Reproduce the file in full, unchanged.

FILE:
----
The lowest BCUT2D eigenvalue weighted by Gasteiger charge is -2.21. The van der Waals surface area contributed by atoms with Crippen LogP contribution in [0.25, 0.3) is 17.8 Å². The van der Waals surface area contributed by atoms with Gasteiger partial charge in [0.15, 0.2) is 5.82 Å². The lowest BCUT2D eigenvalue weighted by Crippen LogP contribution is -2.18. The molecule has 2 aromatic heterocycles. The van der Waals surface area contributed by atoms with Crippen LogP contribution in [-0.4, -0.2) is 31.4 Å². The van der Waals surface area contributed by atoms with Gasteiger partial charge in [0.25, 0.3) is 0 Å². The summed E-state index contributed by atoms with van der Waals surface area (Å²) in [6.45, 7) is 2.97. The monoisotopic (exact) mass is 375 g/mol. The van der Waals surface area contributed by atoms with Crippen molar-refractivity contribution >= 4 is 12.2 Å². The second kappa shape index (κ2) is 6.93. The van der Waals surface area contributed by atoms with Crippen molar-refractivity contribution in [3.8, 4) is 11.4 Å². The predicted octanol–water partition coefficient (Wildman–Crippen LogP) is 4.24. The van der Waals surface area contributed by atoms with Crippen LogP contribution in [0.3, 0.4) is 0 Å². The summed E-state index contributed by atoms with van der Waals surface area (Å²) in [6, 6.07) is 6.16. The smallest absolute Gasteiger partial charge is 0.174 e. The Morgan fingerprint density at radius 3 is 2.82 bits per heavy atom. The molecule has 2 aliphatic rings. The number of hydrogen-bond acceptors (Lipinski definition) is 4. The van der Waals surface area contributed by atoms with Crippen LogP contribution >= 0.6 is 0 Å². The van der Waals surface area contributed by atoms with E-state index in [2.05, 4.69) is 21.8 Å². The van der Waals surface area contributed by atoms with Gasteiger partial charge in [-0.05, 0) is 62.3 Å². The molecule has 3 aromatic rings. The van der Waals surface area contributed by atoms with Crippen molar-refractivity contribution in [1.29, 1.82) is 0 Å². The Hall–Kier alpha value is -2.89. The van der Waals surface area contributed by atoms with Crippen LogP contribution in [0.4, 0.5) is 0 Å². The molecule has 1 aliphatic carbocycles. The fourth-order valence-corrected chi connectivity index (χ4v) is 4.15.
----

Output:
The lowest BCUT2D eigenvalue weighted by Gasteiger charge is -2.21. The van der Waals surface area contributed by atoms with Crippen LogP contribution in [0.25, 0.3) is 17.8 Å². The van der Waals surface area contributed by atoms with Gasteiger partial charge in [0.15, 0.2) is 5.82 Å². The lowest BCUT2D eigenvalue weighted by Crippen LogP contribution is -2.18. The molecule has 2 aromatic heterocycles. The van der Waals surface area contributed by atoms with Crippen LogP contribution in [-0.4, -0.2) is 31.4 Å². The van der Waals surface area contributed by atoms with Gasteiger partial charge in [0.25, 0.3) is 0 Å². The summed E-state index contributed by atoms with van der Waals surface area (Å²) in [6.45, 7) is 2.97. The monoisotopic (exact) mass is 375 g/mol. The van der Waals surface area contributed by atoms with Crippen molar-refractivity contribution >= 4 is 12.2 Å². The second kappa shape index (κ2) is 6.93. The van der Waals surface area contributed by atoms with Crippen molar-refractivity contribution in [3.8, 4) is 11.4 Å². The predicted octanol–water partition coefficient (Wildman–Crippen LogP) is 4.24. The van der Waals surface area contributed by atoms with Crippen LogP contribution in [0.3, 0.4) is 0 Å². The summed E-state index contributed by atoms with van der Waals surface area (Å²) in [6, 6.07) is 6.16. The smallest absolute Gasteiger partial charge is 0.174 e. The Morgan fingerprint density at radius 3 is 2.82 bits per heavy atom. The molecule has 2 aliphatic rings. The number of hydrogen-bond acceptors (Lipinski definition) is 4. The van der Waals surface area contributed by atoms with Crippen LogP contribution >= 0.6 is 0 Å². The van der Waals surface area contributed by atoms with E-state index in [2.05, 4.69) is 21.8 Å². The van der Waals surface area contributed by atoms with Gasteiger partial charge in [-0.05, 0) is 62.3 Å². The molecule has 3 aromatic rings. The van der Waals surface area contributed by atoms with Crippen molar-refractivity contribution in [1.29, 1.82) is 0 Å². The Hall–Kier alpha value is -2.89. The van der Waals surface area contributed by atoms with Crippen LogP contribution in [0.4, 0.5) is 0 Å². The molecule has 1 aliphatic carbocycles. The fourth-order valence-corrected chi connectivity index (χ4v) is 4.15.